A Retrospective Series on Ancestral Relations – Part 3
Subject 3 – William Morris (1722-1792)
There have been many articles and stories written about our next subject, probably one of the most celebrated pioneers of West Virginia, William Morris and his family. William Morris was the first to make a permanent settlement in the Great Kanawha Valley, building a church and a school. William’s sons are said to have fought in the Battle of Point Pleasant (aka the Battle of Kanawha), and the sad events of the Morris Massacre are but a few of the events related to this family. Some of the events are stories that were handed down that I want to address later in this post, but first I want to show how my wife is related to this family.
My mother-in-law Wanda, is a Morris, and beginning with her father and mother, here are some of the records going back.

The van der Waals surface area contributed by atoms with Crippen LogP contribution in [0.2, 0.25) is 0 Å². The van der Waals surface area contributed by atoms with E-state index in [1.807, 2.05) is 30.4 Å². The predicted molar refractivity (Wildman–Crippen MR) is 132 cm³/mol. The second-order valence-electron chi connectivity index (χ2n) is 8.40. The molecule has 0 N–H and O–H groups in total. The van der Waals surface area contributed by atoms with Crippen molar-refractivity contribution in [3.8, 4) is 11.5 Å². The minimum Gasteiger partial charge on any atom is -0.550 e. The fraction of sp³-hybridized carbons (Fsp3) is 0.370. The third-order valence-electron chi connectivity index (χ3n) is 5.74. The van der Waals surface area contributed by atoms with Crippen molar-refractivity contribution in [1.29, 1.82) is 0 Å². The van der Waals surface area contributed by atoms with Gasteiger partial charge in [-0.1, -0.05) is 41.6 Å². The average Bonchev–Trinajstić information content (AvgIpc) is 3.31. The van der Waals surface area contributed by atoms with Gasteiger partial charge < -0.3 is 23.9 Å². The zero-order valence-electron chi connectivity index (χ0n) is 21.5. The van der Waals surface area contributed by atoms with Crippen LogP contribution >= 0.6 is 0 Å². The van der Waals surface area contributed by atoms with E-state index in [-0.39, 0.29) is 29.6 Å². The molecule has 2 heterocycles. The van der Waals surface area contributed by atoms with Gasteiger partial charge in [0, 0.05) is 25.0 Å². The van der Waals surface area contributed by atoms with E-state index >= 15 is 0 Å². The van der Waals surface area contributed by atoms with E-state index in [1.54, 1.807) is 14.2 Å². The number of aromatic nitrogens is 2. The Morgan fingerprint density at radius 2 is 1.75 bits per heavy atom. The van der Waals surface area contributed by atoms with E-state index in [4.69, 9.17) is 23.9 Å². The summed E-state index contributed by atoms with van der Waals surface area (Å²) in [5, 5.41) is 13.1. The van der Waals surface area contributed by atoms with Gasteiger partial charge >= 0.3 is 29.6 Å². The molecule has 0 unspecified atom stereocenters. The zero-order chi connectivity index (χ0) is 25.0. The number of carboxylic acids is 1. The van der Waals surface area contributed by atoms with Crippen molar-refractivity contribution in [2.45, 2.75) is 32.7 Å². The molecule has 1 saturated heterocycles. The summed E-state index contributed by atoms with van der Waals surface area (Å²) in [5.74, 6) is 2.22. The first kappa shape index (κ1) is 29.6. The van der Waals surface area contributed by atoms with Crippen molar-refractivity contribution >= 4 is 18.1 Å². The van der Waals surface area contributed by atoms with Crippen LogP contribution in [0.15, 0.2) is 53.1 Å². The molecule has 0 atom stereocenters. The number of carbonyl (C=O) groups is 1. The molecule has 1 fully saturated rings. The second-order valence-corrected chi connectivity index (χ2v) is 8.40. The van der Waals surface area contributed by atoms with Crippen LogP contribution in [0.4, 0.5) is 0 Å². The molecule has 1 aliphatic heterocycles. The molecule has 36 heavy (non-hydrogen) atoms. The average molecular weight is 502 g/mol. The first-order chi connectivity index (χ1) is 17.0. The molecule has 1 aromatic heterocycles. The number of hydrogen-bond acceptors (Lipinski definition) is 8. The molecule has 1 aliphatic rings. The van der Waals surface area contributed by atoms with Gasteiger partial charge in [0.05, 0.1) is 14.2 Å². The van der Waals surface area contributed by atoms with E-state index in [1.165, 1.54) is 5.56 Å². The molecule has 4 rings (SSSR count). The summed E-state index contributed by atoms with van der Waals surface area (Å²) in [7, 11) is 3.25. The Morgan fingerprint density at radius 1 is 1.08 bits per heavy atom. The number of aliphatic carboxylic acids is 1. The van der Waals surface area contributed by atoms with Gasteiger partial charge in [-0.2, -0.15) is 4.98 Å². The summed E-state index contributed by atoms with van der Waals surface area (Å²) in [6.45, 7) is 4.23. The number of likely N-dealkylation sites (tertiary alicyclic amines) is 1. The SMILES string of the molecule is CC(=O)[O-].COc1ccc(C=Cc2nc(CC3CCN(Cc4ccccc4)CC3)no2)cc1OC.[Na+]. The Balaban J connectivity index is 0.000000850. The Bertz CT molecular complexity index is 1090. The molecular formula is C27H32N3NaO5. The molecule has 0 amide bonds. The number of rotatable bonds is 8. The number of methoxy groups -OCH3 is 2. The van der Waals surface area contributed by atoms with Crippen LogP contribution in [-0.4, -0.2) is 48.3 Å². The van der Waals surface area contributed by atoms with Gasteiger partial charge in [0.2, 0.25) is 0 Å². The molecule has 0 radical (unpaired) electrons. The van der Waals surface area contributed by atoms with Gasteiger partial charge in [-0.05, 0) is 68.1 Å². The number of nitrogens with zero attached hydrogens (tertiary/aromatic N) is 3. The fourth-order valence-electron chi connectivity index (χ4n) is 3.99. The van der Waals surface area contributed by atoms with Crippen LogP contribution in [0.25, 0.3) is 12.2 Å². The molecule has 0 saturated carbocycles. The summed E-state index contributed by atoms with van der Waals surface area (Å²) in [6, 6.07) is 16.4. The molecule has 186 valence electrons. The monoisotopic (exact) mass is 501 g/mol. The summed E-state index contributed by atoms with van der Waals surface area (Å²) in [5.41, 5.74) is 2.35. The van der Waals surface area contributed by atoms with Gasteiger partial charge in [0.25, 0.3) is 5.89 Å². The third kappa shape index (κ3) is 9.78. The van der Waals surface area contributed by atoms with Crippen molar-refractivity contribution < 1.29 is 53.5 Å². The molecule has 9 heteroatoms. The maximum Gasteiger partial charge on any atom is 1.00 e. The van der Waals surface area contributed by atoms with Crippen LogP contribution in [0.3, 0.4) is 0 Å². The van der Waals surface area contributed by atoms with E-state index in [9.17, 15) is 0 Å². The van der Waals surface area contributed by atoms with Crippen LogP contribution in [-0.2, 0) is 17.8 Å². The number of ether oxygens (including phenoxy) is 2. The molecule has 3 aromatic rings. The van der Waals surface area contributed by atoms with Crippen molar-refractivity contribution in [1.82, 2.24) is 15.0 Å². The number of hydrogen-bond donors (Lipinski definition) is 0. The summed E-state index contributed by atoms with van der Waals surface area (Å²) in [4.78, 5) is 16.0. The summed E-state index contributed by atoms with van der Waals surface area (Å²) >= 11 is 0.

1930 Census – Robert & Eva Morris and children (Wanda is less than 1 yr. old)
Robert A. Morris Birth – Parents Archibald Morris and Alsona Keenan
Archibald Morris Birth – Parents William Alexander Morris and Isabella Brown
Archibald Morris Death – Parents William Alexander Morris and Isabella Brown
1880 Census – Archie T. Morris, parents William Alexander Morris and Isabel Brown
1850 Census – William A. Morris, parents William B. Morris and Jenetta Gray
1886 Death – William B. Morris – parents John Morris and Virginia Jane Brown
There are times when records and documentation are hard to come by to back up an ancestor. Such is the case of John Morris. My friend and genealogist, Cathy Meder-Dempsey sent me the following:
From “History of Fayette County” published by The Fayette County Historical Society, Inc. in 1926, Chapter 3, pg. 62-67.
Also can be found online here – Page 65, The West Virginia Historical Magazine Quarterly, Volumes 4-5, 1904, The William Morris Family, Pioneers of Kanawha Valley by W.S. Laidley
As I said, sometimes records are not available and we have to rely on what we do find.
The practice of going back and searching again on an ancestor may bring up the records that we have been looking for. You just have to keep digging.
Continuing the lineage from Henry back to William Sr.